If you can set up a savings account or a checking account then you have all of the necessary expertise for setting up a health savings account as well. If you should decide to set up an HSA for yourself be aware that when you apply for your required high deductible health plan from a health insurance company that although almost every health insurance companies will attempt to steer you into also setting up your health savings account with the bank that they recommend (or in many cases own) then you are certainly able to (according to the IRS anyway) set up your HSA at a different bank altogether that may offer you a higher interest rate, lower fees, the chance to invest some of your HSA funds in the market, etc. HSA setup is simple but just like you should shop around for the best online savings account rates and also just like you likely shopped around for the best insurance quotes before choosing a health plan you should also shop around to find the best HSA bank for your needs.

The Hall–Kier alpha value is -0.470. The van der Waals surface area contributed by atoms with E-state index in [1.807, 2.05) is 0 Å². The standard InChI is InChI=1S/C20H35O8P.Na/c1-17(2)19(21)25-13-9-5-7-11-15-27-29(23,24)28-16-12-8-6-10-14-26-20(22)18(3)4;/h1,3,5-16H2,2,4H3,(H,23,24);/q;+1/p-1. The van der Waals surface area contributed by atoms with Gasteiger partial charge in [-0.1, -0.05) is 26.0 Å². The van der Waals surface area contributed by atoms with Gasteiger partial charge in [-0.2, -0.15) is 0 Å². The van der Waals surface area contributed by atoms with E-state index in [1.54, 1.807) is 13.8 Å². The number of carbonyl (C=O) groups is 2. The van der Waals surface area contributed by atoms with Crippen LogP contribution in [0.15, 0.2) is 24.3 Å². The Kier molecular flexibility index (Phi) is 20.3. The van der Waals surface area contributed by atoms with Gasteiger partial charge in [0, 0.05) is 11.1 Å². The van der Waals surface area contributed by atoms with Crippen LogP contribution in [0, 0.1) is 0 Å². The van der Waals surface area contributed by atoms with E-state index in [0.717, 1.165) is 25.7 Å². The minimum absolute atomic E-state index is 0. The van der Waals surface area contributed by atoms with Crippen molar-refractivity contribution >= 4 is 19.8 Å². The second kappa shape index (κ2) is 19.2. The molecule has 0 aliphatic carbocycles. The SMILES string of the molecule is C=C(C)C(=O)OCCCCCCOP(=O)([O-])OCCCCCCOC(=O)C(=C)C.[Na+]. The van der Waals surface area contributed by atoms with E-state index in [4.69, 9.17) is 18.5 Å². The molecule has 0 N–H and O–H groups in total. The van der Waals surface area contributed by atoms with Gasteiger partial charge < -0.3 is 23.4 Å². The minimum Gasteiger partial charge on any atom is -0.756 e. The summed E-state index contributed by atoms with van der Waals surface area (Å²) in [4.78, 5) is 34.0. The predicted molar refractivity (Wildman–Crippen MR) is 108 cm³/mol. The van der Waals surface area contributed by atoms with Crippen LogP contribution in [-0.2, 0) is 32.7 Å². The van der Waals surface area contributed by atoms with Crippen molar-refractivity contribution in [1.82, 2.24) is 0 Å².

#4 HSA’s Help to Bend the Health Care Cost Curve Down

Rising health care costs in the US is a certainly a concern almost regardless of who you ask – from either political party (wow – consensus across party lines on something!). When you use an HSA and act as a price conscientious shopper for your health care – in fact, even if you are 1/10 as price conscious as you are at the grocery store shopping for groceries then you likely are much more price conscious than the average US consumer, you help to drive health care costs down for everyone.

Essentially, when the system is set up so that 100% of the costs are borne by a 3rd party payor (i.e. the insurance company) starting at dollar 1 then people have no incentive to price shop or even care one flip about the cost of their physical, colonoscopy, pap smear, etc.